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White Fragility and the Birdcage

Image courtesy of Jada Wong
Image courtesy of Jada Wong
[1546 words]

I am a racist. 

At least that’s what I thought for years. I have long carried in me prejudice against black people. And not only black people but also bias against Latinx, white people, and Asians as well.

A couple years ago, I discovered my definition of racism is outdated. Robin DiAngelo’s White Fragility confirms this. I am longer considered a racist. As a person of color, I can only have prejudice because my racial group is not in power. 

DiAngelo is a professor and diversity trainer. Her book points out a phenomenon she’s experienced hundreds of times during her seminars. The phenomenon consists of encounters with white people who exhibit a strong defensiveness and refusal to talk about race and racism. She uncovers deep-seated insecurity about addressing unconscious forces of socialization that have deluded white people into thinking racism and white supremacy no longer exist.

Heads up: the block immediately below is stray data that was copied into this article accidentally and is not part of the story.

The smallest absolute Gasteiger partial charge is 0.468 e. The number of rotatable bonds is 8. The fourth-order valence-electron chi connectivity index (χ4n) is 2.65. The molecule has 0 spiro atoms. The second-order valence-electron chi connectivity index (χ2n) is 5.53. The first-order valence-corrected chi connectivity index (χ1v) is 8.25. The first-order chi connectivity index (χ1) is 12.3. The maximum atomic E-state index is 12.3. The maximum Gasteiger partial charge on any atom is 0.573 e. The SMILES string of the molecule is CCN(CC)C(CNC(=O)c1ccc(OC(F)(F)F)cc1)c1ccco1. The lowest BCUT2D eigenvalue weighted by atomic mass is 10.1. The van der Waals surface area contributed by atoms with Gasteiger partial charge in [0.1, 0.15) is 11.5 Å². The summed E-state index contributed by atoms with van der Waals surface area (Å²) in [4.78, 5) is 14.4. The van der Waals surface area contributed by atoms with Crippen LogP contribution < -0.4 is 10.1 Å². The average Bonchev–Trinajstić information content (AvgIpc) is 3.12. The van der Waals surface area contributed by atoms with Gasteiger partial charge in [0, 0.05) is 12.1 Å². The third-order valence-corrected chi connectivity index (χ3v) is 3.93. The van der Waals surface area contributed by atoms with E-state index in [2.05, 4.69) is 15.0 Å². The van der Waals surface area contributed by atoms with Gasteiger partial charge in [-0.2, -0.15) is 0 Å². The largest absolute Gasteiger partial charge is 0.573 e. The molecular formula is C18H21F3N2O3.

One of the many things that make racism difficult to talk about is language and definitions. White Fragility’s intended audience is white progressives. DiAngelo defines white progressives as white people who think they aren’t racist, are less racist, or already “get it”. I can think of many who fit that category but are not politically liberal. Despite not being the primary audience for this book, due to its popularity, I wanted to examine its claims. 

Reading it, I found myself reacting defensively to her argument, which might indicate I also suffer from white fragility.  To address this insecurity, DiAngelo calls on white people to critically examine ideologies undergirding Western culture and how they have systematically oppressed people of color. One example is the different names black and white people choose and how employers discriminate based on how black a name sounds. Another is the number of influences we’re exposed to growing up in popular media and experts who are white men.